UPDATE: Pa. Supreme Court Justices defend themselves against conflict claims in gerrymandering lawsuit

Pennsylvania State Capitol in Harrisburg (WITF)

Pennsylvania State Capitol in Harrisburg (WITF)

Responding to charges of bias in the state gerrymandering lawsuit, Pennsylvania Supreme Court Justice Christine Donohue and David Wecht defended their involvement in the case in filings that posted Monday.

“I never made any pledges, promises or commitments other than to faithfully apply the law,” Donohue wrote.

Last week, top GOP lawmakers demanded Donahue, who was elected as a Democrat, to disclose more about her possible ethical conflicts in ruling that declared the state’s congressional map unconstitutional.

Donohue already alerted the court in January to getting support from a lawyer representing Lt. Gov. Mike Stack during her campaign. But Republicans say her statement that “gerrymandering will end” to League of Women Voters during a 2015 campaign event signals a potential conflict of interest in the case.

Donohue says the closest she came to talking about redistricting was speaking about the court’s duty to appoint the fifth member of the reapportionment commission that’s in charge of drawing state legislative boundaries in the event that lawmakers can’t agree.  That body has nothing to do with congressional boundaries, which were the only type at issue in the recent decision.

Donohue also denied the defendants’ request for a public hearing on the matter, as did Justice David Wecht.

The GOP wanted Wecht, also a Democrat, disqualified from the redistricting case. Based on his campaign trail comments, they say recent rulings, including the one overturning the map, should be vacated.

Wecht filed his 20-page response late Monday. In it, he said Republicans waited two weeks after the hearing to start looking into his prior statements, which doesn’t meet the “as early as possible standard” under state law. 

Wecht wrote that defendants also “cherry-picked and curated from among thousands of statements made over the course of his “dizzying and unprecedented campaign” to exclude his repeated emphasis that he didn’t know how he’d rule on any given map and would do so based on law and facts involved in each case.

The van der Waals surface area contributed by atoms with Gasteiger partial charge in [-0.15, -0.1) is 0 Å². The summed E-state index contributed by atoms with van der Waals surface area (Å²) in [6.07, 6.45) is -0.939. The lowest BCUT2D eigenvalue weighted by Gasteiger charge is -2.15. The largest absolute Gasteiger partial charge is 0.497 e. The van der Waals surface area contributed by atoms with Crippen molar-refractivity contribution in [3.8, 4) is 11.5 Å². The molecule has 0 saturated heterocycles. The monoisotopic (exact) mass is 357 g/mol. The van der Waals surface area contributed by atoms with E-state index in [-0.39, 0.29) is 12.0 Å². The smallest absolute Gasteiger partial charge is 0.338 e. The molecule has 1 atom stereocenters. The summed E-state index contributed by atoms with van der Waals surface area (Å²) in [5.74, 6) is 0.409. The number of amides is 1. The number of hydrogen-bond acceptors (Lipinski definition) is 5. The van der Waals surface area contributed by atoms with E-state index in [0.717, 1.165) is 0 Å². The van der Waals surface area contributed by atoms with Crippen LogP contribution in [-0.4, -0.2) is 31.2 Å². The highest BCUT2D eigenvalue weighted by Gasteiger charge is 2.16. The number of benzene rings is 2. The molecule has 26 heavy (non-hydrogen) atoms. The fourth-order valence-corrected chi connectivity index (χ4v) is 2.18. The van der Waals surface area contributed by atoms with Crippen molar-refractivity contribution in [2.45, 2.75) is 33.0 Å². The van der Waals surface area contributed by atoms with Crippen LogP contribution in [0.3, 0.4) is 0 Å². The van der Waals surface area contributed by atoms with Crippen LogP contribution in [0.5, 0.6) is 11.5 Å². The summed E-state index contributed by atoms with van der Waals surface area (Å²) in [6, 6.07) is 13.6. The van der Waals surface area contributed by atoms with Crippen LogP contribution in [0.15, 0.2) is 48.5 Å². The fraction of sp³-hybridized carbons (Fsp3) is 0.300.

The justice stressed that giving his opinion on a topic is “manifestly distinct from a clear commitment to rule a certain way.”

Justice Sallie Mundy also filed a disclosure on Monday that she got $6,000 from Philadelphia-based law firm Obermayer Rebmann Maxwell & Hippel. Mundy’s initial filing on Monday stated she received $1,000 from the firm and $5,000 attorney Lawrence J. Tabas. He’s represented congressional candidates who advocated against changing the map due to the detrimental impact it could have on their campaigning efforts.

It’s unclear why Mundy — a Republican who was appointed by Gov. Wolf to finish out the term of former Justice Michael Eakin and won election to a full term last year — hadn’t disclosed the donations previously.

In October, Justice Debra Todd disclosed that she received nearly $11,000 in donations from law firms and attorneys involved in the case during her ultimately successful run for another term on the bench.

The ethics complaints may be the GOP’s last best effort to prevent the drawing of a new congressional map ahead of the 2018 midterm elections.  Republican leaders had hoped for federal intervention, but on Monday the U.S. Supreme Court denied Republicans’ request to grant a stay in the case.

Editor’s note: This post has been updated to reflect that Wecht filed his response. It was originally published under the headline: “Pa. Supreme Court Justice Donahue defends conflict claims in gerrymandering lawsuit; Wecht still silent”

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